Although it was very exciting for me to see these turtles, and educational, as I’d never seen a green sea turtle in person before, it’s sobering to remember that these turtles’ injuries were mostly caused by people, such as boat motor strikes and fishing net entanglement. You can read a little more about each turtle and their issues at scaquarium.org/sea-turtle-care-center/. You can also use this website to donate to the Care Center and/or become a Sea Turtle Guardian.
Once we finished viewing the sea turtle patients, we went and explored the aquarium. The facility is home to many species of animals, such as sharks, many fish, sea horses, starfish, sting rays, and other non-oceanic animals, like turtles, snakes, and an albino alligator. It was fun to see all of these species and to read about them. The albino alligator was really cool to see; though I have to say I was disappointed with the otters – they seemed more content to nap in their logs than to come out and swim around. The aquarium also has an awesome gift shop 😊.
If you ever find yourself in Charleston, definitely take the time to go to the aquarium. It’s very educational and fun too, especially seeing unique species like the recovering sea turtles located in the aquarium’s recovery area. Also to make sure to clean up after yourselves when you’re on the beach, to recycle, and to use less single-use plastics to prevent sea turtles from consuming plastic pollution in the ocean!
We thought that our turtles may be done nesting after nest 107 as we had not had a new nest in a few days. However, Friday morning we found nest 108 and then nest 109 was found on Sunday morning. We are happy to have a couple more nests on our state park beach. We typically get our last nest in the first week of August, so chances are the nesting season is done now. Although, our turtles can always surprise us.
It is now full swing for the hatchlings! We have had over 30 nests emerge on our state park beach. Remember if you are on the beach at night to only use red lights. The bright red lights can be disorientating to hatchlings as well so if they seem more interested in the red lights than the ocean, be sure to turn them off and keep still as they crawl on by.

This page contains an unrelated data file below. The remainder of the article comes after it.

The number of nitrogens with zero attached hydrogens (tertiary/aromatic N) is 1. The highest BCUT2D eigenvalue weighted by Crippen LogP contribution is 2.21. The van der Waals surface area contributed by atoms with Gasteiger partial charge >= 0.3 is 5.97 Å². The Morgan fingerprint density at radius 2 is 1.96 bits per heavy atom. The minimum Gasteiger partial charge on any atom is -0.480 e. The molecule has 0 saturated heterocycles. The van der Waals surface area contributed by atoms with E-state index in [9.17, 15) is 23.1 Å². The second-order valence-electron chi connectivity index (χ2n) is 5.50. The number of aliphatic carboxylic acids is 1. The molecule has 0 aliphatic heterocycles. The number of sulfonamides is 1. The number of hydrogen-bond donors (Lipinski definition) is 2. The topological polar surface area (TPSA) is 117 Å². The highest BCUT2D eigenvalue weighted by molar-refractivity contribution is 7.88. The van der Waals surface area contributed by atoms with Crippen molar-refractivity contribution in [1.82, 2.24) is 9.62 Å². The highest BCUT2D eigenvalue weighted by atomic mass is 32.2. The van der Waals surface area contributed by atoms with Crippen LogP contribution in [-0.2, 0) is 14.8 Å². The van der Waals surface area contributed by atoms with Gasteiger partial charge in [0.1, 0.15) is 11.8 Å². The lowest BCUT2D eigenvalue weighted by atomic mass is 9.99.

We still have our inventory programs every Wednesday and Friday evening at 6:30 p.m. Be sure to call our Environmental Learning Center (843-869-4430) to make sure there are nests to be inventoried and for more information!
We had our last night walk of the 2018 sea turtle season! This was our 25th night walk, which means we took out approximately 750 participants and walked close to 75 miles!
Last night we did not get to see any turtle activity. The two nest emergences happened early as we missed seeing them on the walk to the inlet. The following morning, there was no new nest or false crawl seen and just those two nests that hatched. It was a beautiful night though for our last walk of the season. Thank-you to those that supported our sea turtle program by attending our night walks and/or purchasing a night walk t-shirt.
Stay tuned for more night walks next year! Remember they run every Tuesday, Thursday and Saturday in June & July. We start taking reservations for them in May already. So plan in advance to ensure your spot!
Sea Turtle Biologist